Our 2011 housing survey asked, “What specific advice would you give to incoming students as they look for housing?” Here are some responses to this question:
- Look in several neighborhoods around the city. Milwaukee’s a small enough metro area to commute from outlying neighborhoods, and parking is not difficult on campus if you’re savvy.
- Find a place you don’t mind commuting from. I don’t have a car so it is very convenient to live close to campus. I really didn’t want to live right on campus because those apartment buildings are full of loud undergrads.
- Be picky! READ: start looking early! The best apartments near campus get taken very fast by undergraduates over the summer.
- Consider your daily routines and how the location will help or make your routines more difficult. Also consider whether the living space will be able to inspire you enough to make it through a PhD program!
- Talk to students who are already in the area to find out the advantages and disadvantages of the different neighborhoods in Milwaukee.
- Check out the crime index BEFORE you rent; it makes a huge difference in terms of peace of mind.
- Time is stretched thin in graduate school, so I would recommend choosing a form of housing that does not include a lot of regular maintenance (lawn care, etc).
- Don’t be afraid to ride the bus. Also, think about calling the local police department and asking about areas. We did that when we moved and it helped us eliminate some options.
- Find a community that you feel safe in, on a bus line, close enough to campus to get here. There are many dynamic communities nearby.
- Look at the map of the bus lines — getting a place close to the bus lines can be quite helpful. Areas like riverwest have flats with room for two people (or more) and at a reasonable cost — although most parking there is street parking.
- Ask about the heating situation, try to get an idea of how big energy bills will be during the winter months. Many complexes have heat included in the rent, so those are a great deal. A/C is convenient, but you can definitely get by without it here. If you are looking in Milwaukee itself, parking will be something you want to consider. Many places don’t have free off-street parking – it’s either totally unavailable, or you have to pay an extra monthly fee. Places farther away from downtown are more likely to have a parking spot included.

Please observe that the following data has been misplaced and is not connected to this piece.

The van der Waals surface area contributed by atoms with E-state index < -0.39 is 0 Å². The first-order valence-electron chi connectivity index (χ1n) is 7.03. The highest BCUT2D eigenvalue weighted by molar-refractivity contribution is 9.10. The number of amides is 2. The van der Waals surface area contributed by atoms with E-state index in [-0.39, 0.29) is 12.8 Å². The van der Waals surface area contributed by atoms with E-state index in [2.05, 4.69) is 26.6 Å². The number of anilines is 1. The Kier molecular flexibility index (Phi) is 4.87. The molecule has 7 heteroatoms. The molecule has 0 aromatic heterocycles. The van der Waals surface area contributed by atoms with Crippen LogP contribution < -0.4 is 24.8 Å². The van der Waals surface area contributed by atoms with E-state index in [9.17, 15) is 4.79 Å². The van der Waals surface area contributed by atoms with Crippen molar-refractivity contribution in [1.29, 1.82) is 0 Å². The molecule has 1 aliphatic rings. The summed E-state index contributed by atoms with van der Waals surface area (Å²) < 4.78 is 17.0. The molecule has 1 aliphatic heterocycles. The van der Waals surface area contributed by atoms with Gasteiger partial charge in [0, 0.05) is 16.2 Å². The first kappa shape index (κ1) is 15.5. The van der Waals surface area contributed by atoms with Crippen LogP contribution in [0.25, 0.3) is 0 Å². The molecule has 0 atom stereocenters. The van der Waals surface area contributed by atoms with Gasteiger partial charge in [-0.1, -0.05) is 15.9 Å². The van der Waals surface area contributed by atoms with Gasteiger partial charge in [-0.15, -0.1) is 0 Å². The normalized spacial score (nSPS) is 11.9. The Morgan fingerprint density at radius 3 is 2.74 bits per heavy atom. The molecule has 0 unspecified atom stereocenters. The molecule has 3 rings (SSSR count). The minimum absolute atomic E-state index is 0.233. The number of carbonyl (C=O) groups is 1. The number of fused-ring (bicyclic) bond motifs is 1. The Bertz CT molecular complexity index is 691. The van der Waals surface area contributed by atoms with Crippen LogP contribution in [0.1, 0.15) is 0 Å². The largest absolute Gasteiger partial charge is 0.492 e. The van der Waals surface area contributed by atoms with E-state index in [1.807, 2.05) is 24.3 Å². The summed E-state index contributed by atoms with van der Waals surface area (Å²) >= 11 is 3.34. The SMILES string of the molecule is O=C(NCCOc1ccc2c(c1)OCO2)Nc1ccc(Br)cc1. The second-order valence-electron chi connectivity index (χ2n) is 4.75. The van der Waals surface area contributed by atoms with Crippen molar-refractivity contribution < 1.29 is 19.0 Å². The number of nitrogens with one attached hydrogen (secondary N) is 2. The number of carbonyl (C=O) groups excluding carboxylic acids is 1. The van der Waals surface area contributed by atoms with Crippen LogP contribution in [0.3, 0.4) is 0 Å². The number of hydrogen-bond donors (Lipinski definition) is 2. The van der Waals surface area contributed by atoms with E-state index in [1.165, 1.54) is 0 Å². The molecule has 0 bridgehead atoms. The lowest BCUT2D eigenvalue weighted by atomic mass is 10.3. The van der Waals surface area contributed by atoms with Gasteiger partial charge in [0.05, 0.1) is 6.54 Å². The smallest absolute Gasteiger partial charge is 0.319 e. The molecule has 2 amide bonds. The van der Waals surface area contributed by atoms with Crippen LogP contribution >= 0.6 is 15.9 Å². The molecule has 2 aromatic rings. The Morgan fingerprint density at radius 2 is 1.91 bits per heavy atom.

- If you’re willing to drive, check out some places a bit further away. I came from Evanston, and it took the same amount of time to drive to class there as it does here, but I lived 4 times closer. So if you’re used to a 30 minute commute, consider 10 or even 20 miles from the city.
- Live in the city of Milwaukee. It’s a wonderful place with lots of culture and energy. Don’t move out to the suburbs. One of the hindrances of fostering a real theology graduate community at Marquette has been that many students scatter to all different points within the city. You cannot have community without geographic proximity. I think we should recommend that everyone move to Bayview. I am jesting of course, but only in part. I am glad that you guys are taking up this issue. This is something I wished that we could have done something about a long time ago. I will be living in Bayview for many years to come and I know the whole city quite well.
- Ask other graduate students where they live; check craigslist; determine what area you want to live and drive around looking for places; pray
- Get in early to rent near campus (i.e. April)
- Start with on-campus and then learn the system, or talk to current members of the Graduate Program.
- Go where you feel safe, even if that requires a sacrifice.